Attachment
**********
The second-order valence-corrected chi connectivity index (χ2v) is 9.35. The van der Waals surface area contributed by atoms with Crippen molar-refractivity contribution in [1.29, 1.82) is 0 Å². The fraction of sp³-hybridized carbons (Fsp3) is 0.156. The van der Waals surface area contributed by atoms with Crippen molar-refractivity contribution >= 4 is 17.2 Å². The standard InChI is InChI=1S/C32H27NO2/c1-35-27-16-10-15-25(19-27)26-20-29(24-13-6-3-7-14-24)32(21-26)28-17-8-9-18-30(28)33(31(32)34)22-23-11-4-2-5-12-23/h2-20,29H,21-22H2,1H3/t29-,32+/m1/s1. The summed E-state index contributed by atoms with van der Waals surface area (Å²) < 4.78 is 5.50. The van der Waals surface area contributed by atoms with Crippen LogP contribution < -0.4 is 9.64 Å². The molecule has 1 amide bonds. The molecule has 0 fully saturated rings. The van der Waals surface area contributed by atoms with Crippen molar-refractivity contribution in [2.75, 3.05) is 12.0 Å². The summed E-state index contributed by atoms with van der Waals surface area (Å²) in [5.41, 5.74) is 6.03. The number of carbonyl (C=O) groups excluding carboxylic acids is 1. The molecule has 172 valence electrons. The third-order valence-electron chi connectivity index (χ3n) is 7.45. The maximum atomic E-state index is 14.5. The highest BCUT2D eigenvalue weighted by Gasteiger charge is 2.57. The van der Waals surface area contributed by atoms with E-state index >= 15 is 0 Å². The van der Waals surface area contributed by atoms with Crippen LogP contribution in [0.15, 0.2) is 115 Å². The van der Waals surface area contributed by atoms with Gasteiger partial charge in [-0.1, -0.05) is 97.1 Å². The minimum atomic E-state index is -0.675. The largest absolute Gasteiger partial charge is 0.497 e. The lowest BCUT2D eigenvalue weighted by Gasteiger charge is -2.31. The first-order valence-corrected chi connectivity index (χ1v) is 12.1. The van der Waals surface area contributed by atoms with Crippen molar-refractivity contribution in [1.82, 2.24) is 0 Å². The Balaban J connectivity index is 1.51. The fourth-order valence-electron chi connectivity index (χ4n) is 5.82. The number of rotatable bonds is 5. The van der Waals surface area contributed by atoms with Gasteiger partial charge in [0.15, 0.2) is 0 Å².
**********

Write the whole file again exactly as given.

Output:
The second-order valence-corrected chi connectivity index (χ2v) is 9.35. The van der Waals surface area contributed by atoms with Crippen molar-refractivity contribution in [1.29, 1.82) is 0 Å². The fraction of sp³-hybridized carbons (Fsp3) is 0.156. The van der Waals surface area contributed by atoms with Crippen molar-refractivity contribution >= 4 is 17.2 Å². The standard InChI is InChI=1S/C32H27NO2/c1-35-27-16-10-15-25(19-27)26-20-29(24-13-6-3-7-14-24)32(21-26)28-17-8-9-18-30(28)33(31(32)34)22-23-11-4-2-5-12-23/h2-20,29H,21-22H2,1H3/t29-,32+/m1/s1. The summed E-state index contributed by atoms with van der Waals surface area (Å²) < 4.78 is 5.50. The van der Waals surface area contributed by atoms with Crippen LogP contribution < -0.4 is 9.64 Å². The molecule has 1 amide bonds. The molecule has 0 fully saturated rings. The van der Waals surface area contributed by atoms with Crippen molar-refractivity contribution in [2.75, 3.05) is 12.0 Å². The summed E-state index contributed by atoms with van der Waals surface area (Å²) in [5.41, 5.74) is 6.03. The number of carbonyl (C=O) groups excluding carboxylic acids is 1. The molecule has 172 valence electrons. The third-order valence-electron chi connectivity index (χ3n) is 7.45. The maximum atomic E-state index is 14.5. The highest BCUT2D eigenvalue weighted by Gasteiger charge is 2.57. The van der Waals surface area contributed by atoms with E-state index >= 15 is 0 Å². The van der Waals surface area contributed by atoms with Crippen LogP contribution in [0.15, 0.2) is 115 Å². The van der Waals surface area contributed by atoms with Gasteiger partial charge in [-0.1, -0.05) is 97.1 Å². The minimum atomic E-state index is -0.675. The largest absolute Gasteiger partial charge is 0.497 e. The lowest BCUT2D eigenvalue weighted by Gasteiger charge is -2.31. The first-order valence-corrected chi connectivity index (χ1v) is 12.1. The van der Waals surface area contributed by atoms with Crippen molar-refractivity contribution in [1.82, 2.24) is 0 Å². The Balaban J connectivity index is 1.51. The fourth-order valence-electron chi connectivity index (χ4n) is 5.82. The number of rotatable bonds is 5. The van der Waals surface area contributed by atoms with Gasteiger partial charge in [0.15, 0.2) is 0 Å².